‘I was forced to be silent’: Toronto condo owner told to remove Ukrainian flag from window

A Toronto condo owner says she was told to remove a Ukrainian flag from her apartment window by the property management company that oversees operations at the building.

Anastasia Pioro, who is of Ukrainian descent and has family in Ukraine, said the flag and other signs of support for the war-torn country have been hanging from her third floor apartment window without issue since Russia invaded Ukraine on Feb. 24.

But on Saturday, she said she received a phone call from the building’s superintendent asking her to remove the flag due to complaints he had received from other tenants and the possibility of vandalism.

She refused and was informed that she was in breach of a building by law. Pioro said she was told she would receive a formal notice of violation from the property management company.

“So then I asked him, ‘who’s complaining and why are they complaining?’ I don’t understand what’s so wrong,” Pioro told CTV News Toronto. “He said, ‘well how would you feel if all the Russians in the building put up their flag?’”

A copy of the bylaw that Pioro is accused of violating, which was viewed by CTV News Toronto, indicates that, “No window, visible from the exterior, shall have a window covering that is anything other than white or off-white.”

Pioro said she and her partner Mykyta Hreidin — a Ukrainian expat currently in Spain working to register his mother and siblings as refugees — felt “disrespected” by the action.

She explained that calling Hreidin and explaining the situation before removing the display was “one of the most horrible things” she’s ever had to do.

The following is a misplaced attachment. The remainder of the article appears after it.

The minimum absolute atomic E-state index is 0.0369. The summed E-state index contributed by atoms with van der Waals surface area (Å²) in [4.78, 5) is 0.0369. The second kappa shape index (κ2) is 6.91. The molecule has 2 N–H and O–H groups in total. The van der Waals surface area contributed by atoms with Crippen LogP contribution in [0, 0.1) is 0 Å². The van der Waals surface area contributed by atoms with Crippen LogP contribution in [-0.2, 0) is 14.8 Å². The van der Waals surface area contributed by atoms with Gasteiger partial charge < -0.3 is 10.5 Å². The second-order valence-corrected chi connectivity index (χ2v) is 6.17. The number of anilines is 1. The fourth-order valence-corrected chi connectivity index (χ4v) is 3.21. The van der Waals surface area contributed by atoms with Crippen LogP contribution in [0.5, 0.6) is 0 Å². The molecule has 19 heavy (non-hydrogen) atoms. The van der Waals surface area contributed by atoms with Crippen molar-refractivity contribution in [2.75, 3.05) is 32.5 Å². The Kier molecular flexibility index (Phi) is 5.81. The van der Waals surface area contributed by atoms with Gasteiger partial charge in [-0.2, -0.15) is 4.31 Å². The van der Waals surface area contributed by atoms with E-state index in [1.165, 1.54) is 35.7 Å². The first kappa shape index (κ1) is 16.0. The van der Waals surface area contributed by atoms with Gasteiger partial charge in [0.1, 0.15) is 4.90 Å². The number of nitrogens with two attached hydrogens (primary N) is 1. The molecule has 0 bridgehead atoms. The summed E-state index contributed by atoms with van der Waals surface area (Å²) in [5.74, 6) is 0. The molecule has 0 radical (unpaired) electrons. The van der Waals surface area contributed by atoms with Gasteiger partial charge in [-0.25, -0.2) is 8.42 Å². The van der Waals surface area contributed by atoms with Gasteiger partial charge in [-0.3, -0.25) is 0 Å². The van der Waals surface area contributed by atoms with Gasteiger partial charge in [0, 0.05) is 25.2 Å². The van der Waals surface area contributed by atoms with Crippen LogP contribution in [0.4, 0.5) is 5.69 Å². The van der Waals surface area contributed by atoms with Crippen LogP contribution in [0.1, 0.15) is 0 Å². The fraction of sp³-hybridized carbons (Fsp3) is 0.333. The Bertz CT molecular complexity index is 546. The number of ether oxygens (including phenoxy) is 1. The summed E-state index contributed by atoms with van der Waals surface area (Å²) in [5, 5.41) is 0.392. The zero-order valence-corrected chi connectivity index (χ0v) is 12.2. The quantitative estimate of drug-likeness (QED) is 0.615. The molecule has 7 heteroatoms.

“Now it’s just folded, sitting on my chair,” Pioro said. “I was forced to be silent.”

Pioro said the removal of the flag had an especially chilling effect on her mother, who was born and raised in Soviet-era Ukraine.

“She said, “I’m 62 years old and my entire life I was told by Russian people to be silent. I was told I should be embarrassed to be Ukrainian,” Pioro recalled. “She said, ‘You folding this flag is like this generation still being asked to be silent.”

CTV News Toronto has reached out to the building management company for comment on this story.


While the blue and yellow flag has become a rallying cry since Feb. 24 wherever Ukrainian roots can be found, the practice of property management companies mandating what can and can’t be placed in public-facing windows is commonplace, experts say.

“It all depends on the written rules of the condo corporation,” John Andrew, a private commercial real estate and urban planning consultant who worked as a professor at Queen’s University and served as director of its Real Estate Roundtable explained.

“It is common for there to be prohibitions against displaying things on the outside of one’s unit or visible from the outside. This would include a flag, in most cases. So, it’s not likely about stopping a political statement — more about general rule.”

Moreover, as Toronto real estate lawyer Bob Aaron sees it, the bylaws put in place by a property management company need to be followed as part of the tenant or owner’s agreement to inhabit the space.

“It’s not a question of legal or illegal. The issue is whether the condo bylaws prohibit attaching anything to the exterior of the building, which is common,” Aaron said.

Aaron said there is case law that supports the prohibition of certain items by building management and that a tenant or owner must abide by those rules or potentially have further action taken against them.

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